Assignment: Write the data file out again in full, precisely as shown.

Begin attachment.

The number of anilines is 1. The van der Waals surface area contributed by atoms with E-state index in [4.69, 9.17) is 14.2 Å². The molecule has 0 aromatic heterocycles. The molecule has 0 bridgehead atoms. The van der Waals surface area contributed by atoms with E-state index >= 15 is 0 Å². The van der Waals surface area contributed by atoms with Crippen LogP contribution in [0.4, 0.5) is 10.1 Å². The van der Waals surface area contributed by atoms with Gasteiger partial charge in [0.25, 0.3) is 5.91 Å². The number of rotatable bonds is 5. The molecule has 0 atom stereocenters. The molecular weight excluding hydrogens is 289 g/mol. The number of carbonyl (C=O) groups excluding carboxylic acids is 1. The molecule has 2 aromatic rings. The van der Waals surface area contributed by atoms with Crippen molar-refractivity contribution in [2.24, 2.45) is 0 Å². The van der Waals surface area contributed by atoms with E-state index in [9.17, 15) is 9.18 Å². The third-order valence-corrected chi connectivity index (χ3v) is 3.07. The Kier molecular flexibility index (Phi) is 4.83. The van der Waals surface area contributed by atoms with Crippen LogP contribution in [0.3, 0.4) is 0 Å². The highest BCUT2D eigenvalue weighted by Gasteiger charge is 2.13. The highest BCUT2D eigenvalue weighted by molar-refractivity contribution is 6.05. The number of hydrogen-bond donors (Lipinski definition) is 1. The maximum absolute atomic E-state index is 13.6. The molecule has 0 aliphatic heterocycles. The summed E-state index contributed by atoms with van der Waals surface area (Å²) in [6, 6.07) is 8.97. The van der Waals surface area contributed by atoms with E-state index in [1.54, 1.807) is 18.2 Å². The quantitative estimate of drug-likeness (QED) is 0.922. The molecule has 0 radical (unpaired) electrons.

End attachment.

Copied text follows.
The number of anilines is 1. The van der Waals surface area contributed by atoms with E-state index in [4.69, 9.17) is 14.2 Å². The molecule has 0 aromatic heterocycles. The molecule has 0 bridgehead atoms. The van der Waals surface area contributed by atoms with E-state index >= 15 is 0 Å². The van der Waals surface area contributed by atoms with Crippen LogP contribution in [0.4, 0.5) is 10.1 Å². The van der Waals surface area contributed by atoms with Gasteiger partial charge in [0.25, 0.3) is 5.91 Å². The number of rotatable bonds is 5. The molecule has 0 atom stereocenters. The molecular weight excluding hydrogens is 289 g/mol. The number of carbonyl (C=O) groups excluding carboxylic acids is 1. The molecule has 2 aromatic rings. The van der Waals surface area contributed by atoms with Crippen molar-refractivity contribution in [2.24, 2.45) is 0 Å². The van der Waals surface area contributed by atoms with E-state index in [9.17, 15) is 9.18 Å². The third-order valence-corrected chi connectivity index (χ3v) is 3.07. The Kier molecular flexibility index (Phi) is 4.83. The van der Waals surface area contributed by atoms with Crippen LogP contribution in [0.3, 0.4) is 0 Å². The highest BCUT2D eigenvalue weighted by Gasteiger charge is 2.13. The highest BCUT2D eigenvalue weighted by molar-refractivity contribution is 6.05. The number of hydrogen-bond donors (Lipinski definition) is 1. The maximum absolute atomic E-state index is 13.6. The molecule has 0 aliphatic heterocycles. The summed E-state index contributed by atoms with van der Waals surface area (Å²) in [6, 6.07) is 8.97. The van der Waals surface area contributed by atoms with E-state index in [1.54, 1.807) is 18.2 Å². The quantitative estimate of drug-likeness (QED) is 0.922. The molecule has 0 radical (unpaired) electrons.